A sheet of paper blu-tacked to my wall…

It’s full of words; warmth, smooth, change, flow, ease, movement, laughter.

When I walk past that sheet of paper my eyes land on one word: FLOW

Hmm, that’s interesting, I think but I’m supposed to be telling people what I do – what’s that to do with helping people change the impact of migraine?

And so, I carry on with my day and put it out of my mind. Or so I think because each time I walk past the same word jumps out at me:


Several days pass. I realise I simply couldn’t ignore it any longer. That word is saying something to me and I need to listen. Just why am I so attracted to flow? What does it mean to me?

Gradually, I start to hear my answer.

Flow is the sense of ease we get when we feel things are going right. It’s the sense of joy we experience when we’re fully engaged doing what we love. Whether that’s laughing with friends, walking across the hilltops under a clear, blue sky, solving that cryptic crossword or running those extra few metres.

Flow is present in those moments when we feel fully alive, full of joy and wonder at being here. It’s all around us. It’s happening all the time. So, why don’t we always feel it?


Ever filled in a form where you have to tick a box to describe yourself? Yet none of the options really do describe you. So you leave it blank and click next. And up pops that red error sign: YOU MUST SELECT A BOX.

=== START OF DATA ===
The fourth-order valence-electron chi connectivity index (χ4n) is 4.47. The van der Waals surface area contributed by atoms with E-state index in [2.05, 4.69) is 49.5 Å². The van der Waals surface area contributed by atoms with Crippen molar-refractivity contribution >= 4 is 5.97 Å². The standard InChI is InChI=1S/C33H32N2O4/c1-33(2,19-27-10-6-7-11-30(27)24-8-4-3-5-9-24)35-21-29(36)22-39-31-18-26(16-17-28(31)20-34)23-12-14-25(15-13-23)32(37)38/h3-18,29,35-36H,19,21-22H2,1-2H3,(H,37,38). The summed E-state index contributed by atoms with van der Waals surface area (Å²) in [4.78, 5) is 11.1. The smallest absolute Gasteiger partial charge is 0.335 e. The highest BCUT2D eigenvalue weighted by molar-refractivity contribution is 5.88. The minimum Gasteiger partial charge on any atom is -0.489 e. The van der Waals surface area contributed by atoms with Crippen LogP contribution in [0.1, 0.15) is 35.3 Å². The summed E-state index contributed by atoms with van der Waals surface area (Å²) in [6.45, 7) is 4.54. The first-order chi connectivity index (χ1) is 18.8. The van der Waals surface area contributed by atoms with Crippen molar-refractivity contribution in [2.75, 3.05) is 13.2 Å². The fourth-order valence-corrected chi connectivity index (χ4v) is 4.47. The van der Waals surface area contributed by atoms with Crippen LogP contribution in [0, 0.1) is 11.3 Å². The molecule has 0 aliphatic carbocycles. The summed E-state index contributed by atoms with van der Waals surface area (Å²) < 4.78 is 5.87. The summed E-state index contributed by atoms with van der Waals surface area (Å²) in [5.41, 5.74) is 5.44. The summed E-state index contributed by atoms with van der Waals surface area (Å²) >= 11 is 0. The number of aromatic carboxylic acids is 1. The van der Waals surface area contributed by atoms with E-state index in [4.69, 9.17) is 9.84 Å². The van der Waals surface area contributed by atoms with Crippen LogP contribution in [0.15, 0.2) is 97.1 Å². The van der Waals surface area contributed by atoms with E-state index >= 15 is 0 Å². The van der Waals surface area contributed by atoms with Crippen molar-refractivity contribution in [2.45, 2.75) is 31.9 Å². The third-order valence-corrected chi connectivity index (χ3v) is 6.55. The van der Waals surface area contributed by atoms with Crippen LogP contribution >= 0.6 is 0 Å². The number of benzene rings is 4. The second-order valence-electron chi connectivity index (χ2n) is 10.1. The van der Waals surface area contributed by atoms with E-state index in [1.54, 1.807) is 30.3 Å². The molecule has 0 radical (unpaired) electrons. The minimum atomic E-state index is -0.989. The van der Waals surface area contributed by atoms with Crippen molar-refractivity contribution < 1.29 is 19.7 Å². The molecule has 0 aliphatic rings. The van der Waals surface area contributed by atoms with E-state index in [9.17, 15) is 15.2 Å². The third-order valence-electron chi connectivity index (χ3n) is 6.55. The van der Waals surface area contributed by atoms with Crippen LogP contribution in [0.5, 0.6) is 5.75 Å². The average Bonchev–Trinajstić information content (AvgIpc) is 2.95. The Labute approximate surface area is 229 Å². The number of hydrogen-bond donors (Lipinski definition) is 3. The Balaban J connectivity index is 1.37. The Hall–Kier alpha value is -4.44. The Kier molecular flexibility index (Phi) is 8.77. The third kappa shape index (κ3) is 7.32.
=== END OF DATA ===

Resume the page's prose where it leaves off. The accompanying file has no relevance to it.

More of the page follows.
You go back and click the ‘nearest fit to you’ option but you know it’s not right; it doesn’t feel good.

Fitting into another’s pre-determined tick box stops your flow. Tweet this!

What else stops flow?

Picture a stream that’s cluttered with fallen rocks and dead branches. More and more stuff gets stuck behind this jumble. What’s the result? Less and less water can flow downstream. Everything becomes sluggish and dull.

Being in pain can feel like this. Slowly, bit by bit you become reduced and can do less.

Today, I think we’re wrongly encouraged to have an odd relationship with pain. It’s almost that pain is viewed as a test of character, something to fight against, pop another painkiller and get on with it.

You know what’s my least favourite TV ad? The one where the woman with headache, smiling, takes a pill so she can carry on juggling her job, family and home-life. How about finding a real solution to the problem instead? In that woman’s case getting her lazy-arsed family to help out…

Pain is only good in that it is a warning bell. Pain is not a badge of honour.


First step is to notice that your flow isn’t, well, flowing like it can!

Perhaps, right now, those moments of flow are rare yet they’re still here. Begin to notice them. If it helps you, jot them down. What is that you were doing, or not doing, that felt good and uplifting?

In this way you can start to move those fallen rocks and sticks out of your stream.

Why is recognising the activities and people that help give you a sense of fulfillment and contentment so important? It’s because when you know this, you’ll be in place where you can bring about change. And, it’s when we notice change that things really begin to flow.

If one of those obstacles is migraine and you’d like to speak with me , get in touch and request your assessment call.

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